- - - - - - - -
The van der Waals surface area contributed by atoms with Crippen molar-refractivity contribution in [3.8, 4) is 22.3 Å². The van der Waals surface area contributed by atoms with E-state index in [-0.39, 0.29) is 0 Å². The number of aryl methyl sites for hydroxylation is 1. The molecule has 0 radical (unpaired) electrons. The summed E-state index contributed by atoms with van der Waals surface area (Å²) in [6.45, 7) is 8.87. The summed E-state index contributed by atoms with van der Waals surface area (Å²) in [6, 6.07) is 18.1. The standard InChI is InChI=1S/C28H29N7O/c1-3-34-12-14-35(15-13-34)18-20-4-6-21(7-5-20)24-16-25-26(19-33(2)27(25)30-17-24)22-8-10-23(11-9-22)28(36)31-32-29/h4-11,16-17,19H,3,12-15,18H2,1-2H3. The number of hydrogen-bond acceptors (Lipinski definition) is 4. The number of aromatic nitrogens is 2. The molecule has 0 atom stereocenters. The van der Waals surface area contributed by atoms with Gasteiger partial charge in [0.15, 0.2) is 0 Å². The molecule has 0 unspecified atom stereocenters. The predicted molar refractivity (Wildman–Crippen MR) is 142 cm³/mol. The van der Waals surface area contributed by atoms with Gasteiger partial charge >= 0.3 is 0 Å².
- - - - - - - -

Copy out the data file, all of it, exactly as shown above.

The van der Waals surface area contributed by atoms with Crippen molar-refractivity contribution in [3.8, 4) is 22.3 Å². The van der Waals surface area contributed by atoms with E-state index in [-0.39, 0.29) is 0 Å². The number of aryl methyl sites for hydroxylation is 1. The molecule has 0 radical (unpaired) electrons. The summed E-state index contributed by atoms with van der Waals surface area (Å²) in [6.45, 7) is 8.87. The summed E-state index contributed by atoms with van der Waals surface area (Å²) in [6, 6.07) is 18.1. The standard InChI is InChI=1S/C28H29N7O/c1-3-34-12-14-35(15-13-34)18-20-4-6-21(7-5-20)24-16-25-26(19-33(2)27(25)30-17-24)22-8-10-23(11-9-22)28(36)31-32-29/h4-11,16-17,19H,3,12-15,18H2,1-2H3. The number of hydrogen-bond acceptors (Lipinski definition) is 4. The number of aromatic nitrogens is 2. The molecule has 0 atom stereocenters. The van der Waals surface area contributed by atoms with Gasteiger partial charge in [0.15, 0.2) is 0 Å². The molecule has 0 unspecified atom stereocenters. The predicted molar refractivity (Wildman–Crippen MR) is 142 cm³/mol. The van der Waals surface area contributed by atoms with Gasteiger partial charge >= 0.3 is 0 Å².